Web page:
Take the example of the Calgary Gun Show, going on this weekend. The show is 51 years old and the largest gun show in the country. It has never had a single safety incident or accident in its history.”
The Canadian Sports Shooting Association has launched a national petition that asks Ottawa to establish a single "civilian agency" in place of provincial and territorial firearms officers that oversee licensing and other gun regulations.
The group is upset over recent moves by Alberta's chief firearms office requiring that guns on display at the Calgary Gun Show be equipped with trigger locks.
The group's spokesman, Tony Bernardo, has also taken Ontario's chief firearms officer to court over tighter authorization rules for transporting weapons.
The tighter gun rules in both provinces took effect Jan. 1st, 2013.
It directs target shooters and instructors to get the paper permission slips if they ever visit a range where they don't have a membership.
Restricted firearms owners in Canada need Authorizations to Transport (ATT) documentation to move pistols from their homes to shooting ranges. This is in addition to keeping the gun unloaded, with trigger locks and placed in locked boxes in their vehicles. The need for an invitation was printed on new ATTs sent to gun owners earlier this month.
Burlew says the new changes in Ontario also direct every person who goes to a range to use a handgun to submit their names, addresses, phone numbers, and birthdates to a file where it will be kept for years.
Sources say the move did not come from the federal government which is so far refusing to comment on the case as it is before the courts.”
"Most of the time, obtaining a written invitation will be easy," chief firearms officer, Ontario Provincial Police Supt. Chris Wyatt, told QMI Agency. "The invitation may simply be a print-out of an e-mail from the member of the host club who has invited the authorization-holder to attend, or it might be a copy of a notice of a competition generated by the host club that invites members of other clubs to attend."
Wyatt said he was "mindful" of the recent killings in Newtown, Conn., when making the change and pointed to the case where an innocent bystander was shot dead outside of a Toronto strip club in January 2008. The shooter, Edward Paredes, was a restricted firearms owner and carrying his gun with him in the club.
The new conditions appear on the Authorization To Transport (ATT) and advises owners they must be a member of their destined range or an invitee and be able to show police that invitation upon demand.”
At least one CFO - Ontario's Chris Wyatt - said he didn't care what the minister wanted. Wyatt said his legal advisers had told him he could impose "reasonable" conditions on gun-shop owners and to his mind a ledger was reasonable. If the RCMP commissioner wrote him and told him to stop, that might be different. Then he would reconsider his options.
On Friday, Commissioner Paulson wrote to Wyatt and the other CFOs and reiterated what Toews said on Tuesday - the registry-ending legislation prohibits the collection of any registry-like information. Stop it.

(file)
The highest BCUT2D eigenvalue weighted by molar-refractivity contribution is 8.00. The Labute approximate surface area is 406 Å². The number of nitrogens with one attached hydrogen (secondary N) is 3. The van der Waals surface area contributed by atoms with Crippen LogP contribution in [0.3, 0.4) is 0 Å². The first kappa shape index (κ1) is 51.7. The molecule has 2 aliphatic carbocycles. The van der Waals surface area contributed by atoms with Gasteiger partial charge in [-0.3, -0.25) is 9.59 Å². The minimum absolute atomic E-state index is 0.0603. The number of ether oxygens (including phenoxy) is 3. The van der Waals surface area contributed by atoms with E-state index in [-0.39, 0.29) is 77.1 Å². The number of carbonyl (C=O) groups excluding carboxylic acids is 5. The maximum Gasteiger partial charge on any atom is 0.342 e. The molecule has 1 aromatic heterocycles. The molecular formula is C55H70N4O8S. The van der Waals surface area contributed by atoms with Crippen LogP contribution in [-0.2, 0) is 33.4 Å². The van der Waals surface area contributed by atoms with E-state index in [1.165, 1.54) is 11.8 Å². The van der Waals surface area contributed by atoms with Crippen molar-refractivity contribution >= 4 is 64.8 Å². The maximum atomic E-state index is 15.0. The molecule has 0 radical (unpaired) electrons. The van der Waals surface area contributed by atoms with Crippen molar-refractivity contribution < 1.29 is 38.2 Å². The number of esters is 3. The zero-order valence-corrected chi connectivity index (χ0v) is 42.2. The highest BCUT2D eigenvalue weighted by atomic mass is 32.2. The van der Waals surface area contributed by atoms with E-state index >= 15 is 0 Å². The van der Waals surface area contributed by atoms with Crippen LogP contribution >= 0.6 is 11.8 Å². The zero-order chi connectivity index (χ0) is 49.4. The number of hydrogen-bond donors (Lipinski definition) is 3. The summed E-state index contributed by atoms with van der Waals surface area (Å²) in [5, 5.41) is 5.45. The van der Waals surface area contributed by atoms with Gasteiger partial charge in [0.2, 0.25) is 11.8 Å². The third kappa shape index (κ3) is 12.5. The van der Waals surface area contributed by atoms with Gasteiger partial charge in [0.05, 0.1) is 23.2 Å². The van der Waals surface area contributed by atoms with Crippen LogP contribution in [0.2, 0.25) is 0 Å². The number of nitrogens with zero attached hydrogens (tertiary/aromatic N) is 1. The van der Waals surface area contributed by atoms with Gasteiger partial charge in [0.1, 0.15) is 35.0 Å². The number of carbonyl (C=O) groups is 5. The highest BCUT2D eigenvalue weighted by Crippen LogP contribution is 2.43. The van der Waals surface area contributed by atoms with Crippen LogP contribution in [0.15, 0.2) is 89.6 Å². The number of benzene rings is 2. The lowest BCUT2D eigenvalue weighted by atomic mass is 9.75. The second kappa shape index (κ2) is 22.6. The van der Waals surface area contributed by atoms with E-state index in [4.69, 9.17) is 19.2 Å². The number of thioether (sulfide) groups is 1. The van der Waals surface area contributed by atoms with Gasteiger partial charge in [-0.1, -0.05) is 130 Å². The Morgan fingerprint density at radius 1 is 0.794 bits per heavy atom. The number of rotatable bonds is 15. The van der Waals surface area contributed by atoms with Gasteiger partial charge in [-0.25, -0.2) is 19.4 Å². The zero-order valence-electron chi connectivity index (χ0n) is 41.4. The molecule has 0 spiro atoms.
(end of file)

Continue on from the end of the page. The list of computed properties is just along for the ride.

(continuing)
Paulson even directly addressed the legal argument the CFOs have been using to defy Toews. Section 58 of the Firearms Act permits CFOs to attach reasonable conditions to the business licences of gun shops.
Keeping ledgers is, to the CFOs' thinking, reasonable. Therefore they believe the law justifies their defiant action. They have also argued that because the ledgers existed before the registry began in 1998, the ledgers are nothing new and do not constitute a backdoor registry.
This, too, apparently isn't enough for the obstinate CFOs. As of late Friday afternoon, the CFOs in at least Ontario and Alberta were continuing to demand gun sellers keep ledgers.
In a letter to RCMP Commissioner Robert Paulson that was copied to all provincial chief firearms officers, Toews said the firearms officers "are attempting to collect point of sale data that they are no longer authorized to collect pursuant to Bill C-19 [the bill to end the long-gun registry]."
"To be clear, the Firearms Act neither authorizes this activity, nor any other measures that could facilitate the creation of a provincial long-gun registry," Toews wrote in the letter.
But Ontario Provincial Police Supt. Chris Wyatt says the request in his letter creates no new requirement. "Ledgers existed for decades before the long-gun registry. This is nothing new," Wyatt told host Evan Solomon on CBC's Power & Politics Thursday.
Any person who purchases firearms in Canada must hold a valid firearms licence. Wyatt says businesses are required to keep records as part of their licence to sell firearms. The federal government says those rules changed with the passage of legislation to abolish the federal long-gun registry last month.
"It's in the interests of public safety to ensure that firearms aren't being sold to criminals or persons who are prohibited from having firearms," Wyatt told Solomon.
The ledgers list the make, model and serial number of the gun sold, as well as the name and firearms licence number of the purchaser. There was also a column to record the registration certificate number from the federal firearms registry, but this information will no longer exist with the end of the registry.”
"This is a very real public safety concern," Ontario's Chief Firearms Officer Chris Wyatt wrote in a letter to the Canadian Shooting Sports Association (CSSA), which is against the idea.
The Chief Firearms Office says it is exercising its right, under the Firearms Act, to inspect homes where there are more than 10 firearms, including a restricted or prohibited gun.
It is targeting owners who are 75 years or older. The office has sent letters to 48 owners in Toronto advising them of the upcoming inspections, which will be prearranged.”